My Math Forum Integrate vectors along part of the circle

 Calculus Calculus Math Forum

 July 17th, 2013, 09:12 AM #1 Newbie   Joined: Jul 2013 Posts: 2 Thanks: 0 Integrate vectors along part of the circle Hello! I hope someone can help me out because I'm a little bit rusty with my math. I have the following problem: the cylindric surface is under pressure. I know that the total resultant force in "horizontal" direction needs to be "N". So, basically, I would need to integrate all the "p*cos theta" along the curve from "-theta" to "theta" if I'm not wrong. Then, when multiplied with "L" and "s" where "s" would be arc length, I would get "N". Right? But, am I doing something wrong? http://tinypic.com/r/bfqo7m/5 No img codes? Really?
July 17th, 2013, 03:54 PM   #2
Global Moderator

Joined: Oct 2008
From: London, Ontario, Canada - The Forest City

Posts: 7,968
Thanks: 1152

Math Focus: Elementary mathematics and beyond
Re: Integrate vectors along part of the circle

Quote:
 Originally Posted by rujan No img codes? Really?
No. Post it as an attachment.

Welcome to the forum, rujan.

July 17th, 2013, 04:15 PM   #3
Math Team

Joined: Sep 2007

Posts: 2,409
Thanks: 6

Re: Integrate vectors along part of the circle

Quote:
 Originally Posted by rujan Hello! I hope someone can help me out because I'm a little bit rusty with my math. I have the following problem: the cylindric surface is under pressure. I know that the total resultant force in "horizontal" direction needs to be "N". So, basically, I would need to integrate all the "p*cos theta" along the curve from "-theta" to "theta" if I'm not wrong. Then, when multiplied with "L" and "s" where "s" would be arc length, I would get "N". Right? But, am I doing something wrong? http://tinypic.com/r/bfqo7m/5 No img codes? Really?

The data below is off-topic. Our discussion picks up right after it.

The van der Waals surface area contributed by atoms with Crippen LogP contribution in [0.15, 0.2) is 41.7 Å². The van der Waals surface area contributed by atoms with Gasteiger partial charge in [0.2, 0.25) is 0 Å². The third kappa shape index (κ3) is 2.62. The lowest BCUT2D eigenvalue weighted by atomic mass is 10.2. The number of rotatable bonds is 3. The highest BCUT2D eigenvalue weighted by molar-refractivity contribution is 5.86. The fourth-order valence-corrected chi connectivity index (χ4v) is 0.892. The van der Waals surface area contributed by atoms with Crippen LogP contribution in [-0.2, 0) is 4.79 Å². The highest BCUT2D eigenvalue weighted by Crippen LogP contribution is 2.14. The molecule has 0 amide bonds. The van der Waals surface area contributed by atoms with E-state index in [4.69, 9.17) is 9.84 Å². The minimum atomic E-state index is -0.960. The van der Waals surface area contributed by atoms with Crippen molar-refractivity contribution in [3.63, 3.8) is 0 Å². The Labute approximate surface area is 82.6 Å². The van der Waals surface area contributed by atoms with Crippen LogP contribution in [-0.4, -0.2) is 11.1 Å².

Perhaps I am misunderstanding this. Are you saying that the pressure, P, is constant on the surface of the surface? If not you need to give the pressure function. If it is, then the total (vector) force is 0 because the force in one direction cancels the force in the opposite direction. The total (scalar) force is P times the total area the pressure is applied to. For the whole cylinder that is P times $2\pi rh$ where r is the radius of the cylinder and h is the height of the cylinder.

 July 17th, 2013, 08:58 PM #4 Newbie   Joined: Jul 2013 Posts: 2 Thanks: 0 Re: Integrate vectors along part of the circle Hi and thanks. Yes, the pressure is constant . It is applied on cylindrical surface as on the sketch. The force is not 0 because while p*sin theta components cancel each other, sum of p*cos theta should give N. What I need is, if I'm not wrong is double integral first integral from 0 to theta of p*cos(theta) then the along length of the surface (cylinder height) from 0 to L which is constant anyway. Correct?

 Tags circle, integrate, part, vectors

 Thread Tools Display Modes Linear Mode

 Similar Threads Thread Thread Starter Forum Replies Last Post yeoky Algebra 4 May 3rd, 2014 01:06 AM Aska123 Algebra 9 January 29th, 2014 11:06 PM gailplush Algebra 5 August 8th, 2010 04:19 AM sir anrava Algebra 1 January 19th, 2010 11:18 AM Titan Algebra 0 March 7th, 2008 05:14 PM

 Contact - Home - Forums - Cryptocurrency Forum - Top